You may have noticed an increased amount of activity in the streets of Tumon and in other parts of the island as the aircraft carrier USS Ronald Reagan pulled into port Thursday to give the sailors a little break.

“It's a great opportunity to be here on Guam this morning. I think what we just witnessed with these four sailors getting an opportunity to see friends and family here on the island is the tip of emotion for the entire group. Looking forward to the hospitality and chance to enjoy the great culture and a chance to relax here on Guam,” Rear Adm. Michael “Buzz” Donnelly, commander of Task Force 70 and Carrier Strike Group 5, said during a media event.

The time on Guam is well deserved as the 5,500 sailors aboard the Ronald Reagan and Carrier Strike Group 5 just wrapped up Operation Valiant Shield and other exercises in the Pacific region.

“We have some important exercises and operations since we left Japan at the end of May conducting training, as well as exercises, with our partners and allies in the region including our partners in Japan and Korea. Then, most recently having to wrap up a large exercise with our joint services here in the Mariana Islands Training Complex, conducting Exercise Valiant Shield,” Donnelly said.

The Mariana Islands Training Complex includes more than 500,000 square miles of ocean, land and air space in Guam and the Commonwealth of the Northern Mariana Islands. It allows the Department of Defense to host training exercises such as Valiant Shield that brought together different branches of the military, including Navy, Air Force, Marines, Army and Space Force. 

“Valiant Shield gives us a U.S.-only joint focus to exercise our high-end tactics for war fighting across a domain of activities subsurface, surface and air. The events that we got to execute in Valiant Shield gave us a very high degree of confidence in the credible combat capability that our strike group and USS Ronald Regan and Deployed Airwing 5, are able to bring and present to the Department of Defense as valuable tools in protecting and supporting U.S. interests in the region and allies and partners throughout Indo-Pacific,” Donnelly said. “I think the performance was excellent.”

With the exercise completed, the carrier's sailors eagerly disembarked from the vessel on Thursday for a few days of liberty.

“We’ve been deployed since May 20 and, while we are always appreciative and excited to work in foreign locations such as Japan, it is great to be back with Americans just the same. While we are here, we look forward to a series of tours as well as other recreational activities. We are also looking at giving back to the community. We have a handful of community projects while we are here for the next few days,” said Capt. Fred Goldhammer, commanding officer of the Reagan.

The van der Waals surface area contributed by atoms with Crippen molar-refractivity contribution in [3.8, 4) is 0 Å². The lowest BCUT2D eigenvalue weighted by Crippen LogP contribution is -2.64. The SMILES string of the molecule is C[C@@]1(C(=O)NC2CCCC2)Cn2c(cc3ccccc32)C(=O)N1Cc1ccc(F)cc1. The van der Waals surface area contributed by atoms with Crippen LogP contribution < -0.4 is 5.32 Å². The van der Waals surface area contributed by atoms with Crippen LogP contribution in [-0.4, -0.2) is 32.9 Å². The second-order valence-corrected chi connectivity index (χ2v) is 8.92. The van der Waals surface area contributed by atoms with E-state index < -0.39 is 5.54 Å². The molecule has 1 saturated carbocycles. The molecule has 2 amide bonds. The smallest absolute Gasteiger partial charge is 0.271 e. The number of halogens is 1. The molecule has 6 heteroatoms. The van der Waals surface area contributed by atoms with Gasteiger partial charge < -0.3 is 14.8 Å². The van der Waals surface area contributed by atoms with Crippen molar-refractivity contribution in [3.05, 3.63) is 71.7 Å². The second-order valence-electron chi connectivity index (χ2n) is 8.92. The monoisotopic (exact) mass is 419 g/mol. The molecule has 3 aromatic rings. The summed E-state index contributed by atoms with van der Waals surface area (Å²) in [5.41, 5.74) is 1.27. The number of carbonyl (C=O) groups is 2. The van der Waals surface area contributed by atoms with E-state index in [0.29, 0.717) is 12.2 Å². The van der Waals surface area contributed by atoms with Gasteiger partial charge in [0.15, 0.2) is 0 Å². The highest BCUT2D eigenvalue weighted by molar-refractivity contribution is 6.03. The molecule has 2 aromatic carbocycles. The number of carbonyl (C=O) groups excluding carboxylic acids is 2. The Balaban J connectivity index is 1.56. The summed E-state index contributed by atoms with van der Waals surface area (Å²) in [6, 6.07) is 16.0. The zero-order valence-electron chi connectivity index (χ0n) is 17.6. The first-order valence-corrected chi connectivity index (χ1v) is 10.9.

Home again 

But, none were as excited as the four sailors who call Guam home. For the first time since the pandemic, families were allowed to welcome their sailors at the dock. Some family members held up signs and all wore big smiles.

Aviation Boatswain's Mate Richsan Magpantay is from Yigo. He was last on Guam in 2014.

“It's overwhelming, that was the main reason I went back to Japan was to visit over here, but it took like three years, we finally made it. Two years ago we were over here but we were only pierside, so it was only like a steppingstone. Now I am actually here, I am going to see my old friends that I haven’t seen since 2007. It's been a long time since I’ve seen them,” Magpantay said.

The day was just as overwhelming for his parents.

“I am very excited to see him, for how many years I have been waiting to see him. Tonight we are having a get-together party, all his friends from high school and elementary are coming to our house to celebrate him here. We are very, very happy and proud to be seeing him again. Serving our country, it’s big for us to have a soldier like my son,” Susan Magpantay said.

Another Guam sailor who was greeted by his family was Aviation Boatswain's Mate John “Ethan” Doroteo, also from Yigo.

“I’ve been on the ship for three years,” Ethan Doroteo said as he described sailing on the open seas as “hot.” He is happy to be home and surrounded by family.

Doroteo’s father, mother and girlfriend were present to welcome him home with a bright yellow sign and affectionate embraces.

Doroteo’s father told The Guam Daily Post it's a moment he’s been waiting for since they last saw each other in December.

“We are very excited. Excited because I was waiting for a call yesterday. We are very proud of him,” Jackson Doroteo said.

While roughly 150 of the sailors will be engaged in community outreach and volunteer activities, Guam sailors such as Doroteo will be getting their fill of family.

“Go to my parents' restaurant, eat out, spend time with them, spend time with my girlfriend and show my fellow sailors around,” Doroteo said.

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